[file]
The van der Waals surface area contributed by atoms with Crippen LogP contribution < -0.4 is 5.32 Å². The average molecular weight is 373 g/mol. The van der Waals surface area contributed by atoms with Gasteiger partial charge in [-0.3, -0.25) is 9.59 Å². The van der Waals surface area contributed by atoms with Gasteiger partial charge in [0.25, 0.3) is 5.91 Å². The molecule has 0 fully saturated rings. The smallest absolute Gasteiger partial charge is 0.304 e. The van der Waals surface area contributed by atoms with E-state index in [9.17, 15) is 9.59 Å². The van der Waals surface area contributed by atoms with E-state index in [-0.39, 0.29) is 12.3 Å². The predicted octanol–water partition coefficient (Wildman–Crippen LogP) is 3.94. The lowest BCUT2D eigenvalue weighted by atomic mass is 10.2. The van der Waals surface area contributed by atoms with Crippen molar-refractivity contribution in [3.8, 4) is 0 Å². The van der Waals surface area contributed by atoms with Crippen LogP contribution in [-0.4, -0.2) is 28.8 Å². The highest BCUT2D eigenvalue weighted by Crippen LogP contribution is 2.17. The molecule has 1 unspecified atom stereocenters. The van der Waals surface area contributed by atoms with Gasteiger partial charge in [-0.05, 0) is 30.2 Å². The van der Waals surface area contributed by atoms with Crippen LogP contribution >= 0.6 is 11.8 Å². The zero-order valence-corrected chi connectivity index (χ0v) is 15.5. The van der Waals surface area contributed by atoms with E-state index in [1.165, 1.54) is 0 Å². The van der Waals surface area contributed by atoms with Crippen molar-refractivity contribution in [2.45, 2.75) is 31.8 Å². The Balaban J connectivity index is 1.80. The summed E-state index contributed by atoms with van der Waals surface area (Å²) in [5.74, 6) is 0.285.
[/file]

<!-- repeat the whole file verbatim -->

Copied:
The van der Waals surface area contributed by atoms with Crippen LogP contribution < -0.4 is 5.32 Å². The average molecular weight is 373 g/mol. The van der Waals surface area contributed by atoms with Gasteiger partial charge in [-0.3, -0.25) is 9.59 Å². The van der Waals surface area contributed by atoms with Gasteiger partial charge in [0.25, 0.3) is 5.91 Å². The molecule has 0 fully saturated rings. The smallest absolute Gasteiger partial charge is 0.304 e. The van der Waals surface area contributed by atoms with E-state index in [9.17, 15) is 9.59 Å². The van der Waals surface area contributed by atoms with E-state index in [-0.39, 0.29) is 12.3 Å². The predicted octanol–water partition coefficient (Wildman–Crippen LogP) is 3.94. The lowest BCUT2D eigenvalue weighted by atomic mass is 10.2. The van der Waals surface area contributed by atoms with Crippen molar-refractivity contribution in [3.8, 4) is 0 Å². The van der Waals surface area contributed by atoms with Crippen LogP contribution in [-0.4, -0.2) is 28.8 Å². The highest BCUT2D eigenvalue weighted by Crippen LogP contribution is 2.17. The molecule has 1 unspecified atom stereocenters. The van der Waals surface area contributed by atoms with Gasteiger partial charge in [-0.05, 0) is 30.2 Å². The van der Waals surface area contributed by atoms with Crippen LogP contribution >= 0.6 is 11.8 Å². The zero-order valence-corrected chi connectivity index (χ0v) is 15.5. The van der Waals surface area contributed by atoms with E-state index in [1.165, 1.54) is 0 Å². The van der Waals surface area contributed by atoms with Crippen molar-refractivity contribution in [2.45, 2.75) is 31.8 Å². The Balaban J connectivity index is 1.80. The summed E-state index contributed by atoms with van der Waals surface area (Å²) in [5.74, 6) is 0.285.